Gaza – When Yasmin Helles was an English literature student at a Gaza college, she would spend most of her time online looking for information that could help her in academic life.
She always wondered who designed these websites, making all this information available.
She wanted to become that person.
Six months ago, the 24-year-old saw an advertisement by Gaza Sky Geeks (GSG), a rapidly growing business and tech incubator, calling for young graduates to enrol in the first coding school in the beleaguered Palestinian territory, which only recently saw yet another round of deadly Israeli air raids.
Helles took the unexpected step of quitting her job as an English teacher to spend more time pursuing her dream.
Now, she has joined the coding academy.
“I said to myself ‘Yes, that was what I wanted,'” Helles told Al Jazeera in GSG’s main room, a computer lab, taking a respite from typing lines of code.
I'm proud that I can now build a mobile app to serve a large slice of people who need it.
The unemployment is a product of its isolation. Gaza has been under an Israeli blockade, assisted by Egypt under the governments of former President Hosni Mubarak and current leader Abdel Fattah el-Sisi, since 2007.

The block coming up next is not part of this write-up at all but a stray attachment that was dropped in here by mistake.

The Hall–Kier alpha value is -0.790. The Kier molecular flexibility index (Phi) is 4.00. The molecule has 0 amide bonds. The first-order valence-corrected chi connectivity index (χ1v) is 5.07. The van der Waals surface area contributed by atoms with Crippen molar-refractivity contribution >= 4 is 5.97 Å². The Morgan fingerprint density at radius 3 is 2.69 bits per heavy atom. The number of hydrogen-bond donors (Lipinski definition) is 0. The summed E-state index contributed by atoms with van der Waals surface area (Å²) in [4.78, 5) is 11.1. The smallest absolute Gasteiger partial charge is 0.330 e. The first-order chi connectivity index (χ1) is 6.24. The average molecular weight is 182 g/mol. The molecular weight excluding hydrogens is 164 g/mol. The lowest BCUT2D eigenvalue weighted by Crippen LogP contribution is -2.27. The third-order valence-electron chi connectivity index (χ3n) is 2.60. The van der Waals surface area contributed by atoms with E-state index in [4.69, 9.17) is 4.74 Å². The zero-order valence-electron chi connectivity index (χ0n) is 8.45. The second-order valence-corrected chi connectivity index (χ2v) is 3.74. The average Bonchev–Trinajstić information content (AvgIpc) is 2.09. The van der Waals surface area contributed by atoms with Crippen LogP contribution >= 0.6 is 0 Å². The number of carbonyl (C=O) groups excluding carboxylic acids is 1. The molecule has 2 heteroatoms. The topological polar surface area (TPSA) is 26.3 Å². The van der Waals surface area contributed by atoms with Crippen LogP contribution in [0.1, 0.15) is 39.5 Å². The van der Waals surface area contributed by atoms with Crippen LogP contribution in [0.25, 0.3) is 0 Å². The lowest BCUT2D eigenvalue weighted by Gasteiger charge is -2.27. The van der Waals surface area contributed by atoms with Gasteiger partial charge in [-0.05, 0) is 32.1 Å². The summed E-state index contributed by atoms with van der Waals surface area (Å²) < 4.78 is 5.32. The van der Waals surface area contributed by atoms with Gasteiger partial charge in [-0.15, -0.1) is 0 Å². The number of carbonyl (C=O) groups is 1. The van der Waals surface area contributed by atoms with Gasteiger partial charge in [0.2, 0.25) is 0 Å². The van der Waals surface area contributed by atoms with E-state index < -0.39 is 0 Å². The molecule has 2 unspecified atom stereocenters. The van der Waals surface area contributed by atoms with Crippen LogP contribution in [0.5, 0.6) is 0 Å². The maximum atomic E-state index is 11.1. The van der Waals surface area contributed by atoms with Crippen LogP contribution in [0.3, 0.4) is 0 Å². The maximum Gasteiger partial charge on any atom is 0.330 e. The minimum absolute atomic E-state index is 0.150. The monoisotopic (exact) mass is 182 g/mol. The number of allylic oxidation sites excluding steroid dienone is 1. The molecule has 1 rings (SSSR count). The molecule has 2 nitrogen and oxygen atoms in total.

But Gazans are finding opportunities beyond the besieged strip. There is a rise in entrepreneurial start-ups and tech accelerators, providing residents of the strip with outside opportunities previously unavailable.
GSG’s coding school was established in 2017 with funding from the likes of Google and London-based coding boot camp Founders & Coders. It aims to empower students to be full-stack developers, which means they will be able to handle software building for mobile, computer and web.
Graduates learn to deploy production-grade software online and secure high-quality jobs with companies or work as freelance developers.
To join the academy, one doesn’t have to have a prior technical background; it requires full-time availability, English language skills at an intermediate level and the motivation to become a professional software developer. It teaches programming to anyone regardless of their specialisation and technical knowledge.
The academy also values equality. Gender parity is required for those who enrol in its 16 seats, a rare thing in the conservative Gaza Strip.
Though Helles had no previous experience in coding, she challenged herself and qualified for enrolment, winning a seat out of the eight of reserved for females.
In comparison, a Reuters report from May showed that about “one in three employees at Google, Facebook and Apple is a woman”.
GSG’s managers boast female participation in their programme is higher than in Silicon Valley, Helles said.
Helles expressed her pride in being one of the girls involved in the tech industry, which is largely a male-dominated, tiny field in Gaza.
The curriculum is taught in peer-led, project-based groups of four students. They make up the teams which find problems and solve them in logical ways to finally design a website.
Students in the academy study the same curriculum taught in the Founder & Coders, a UK-based coding school.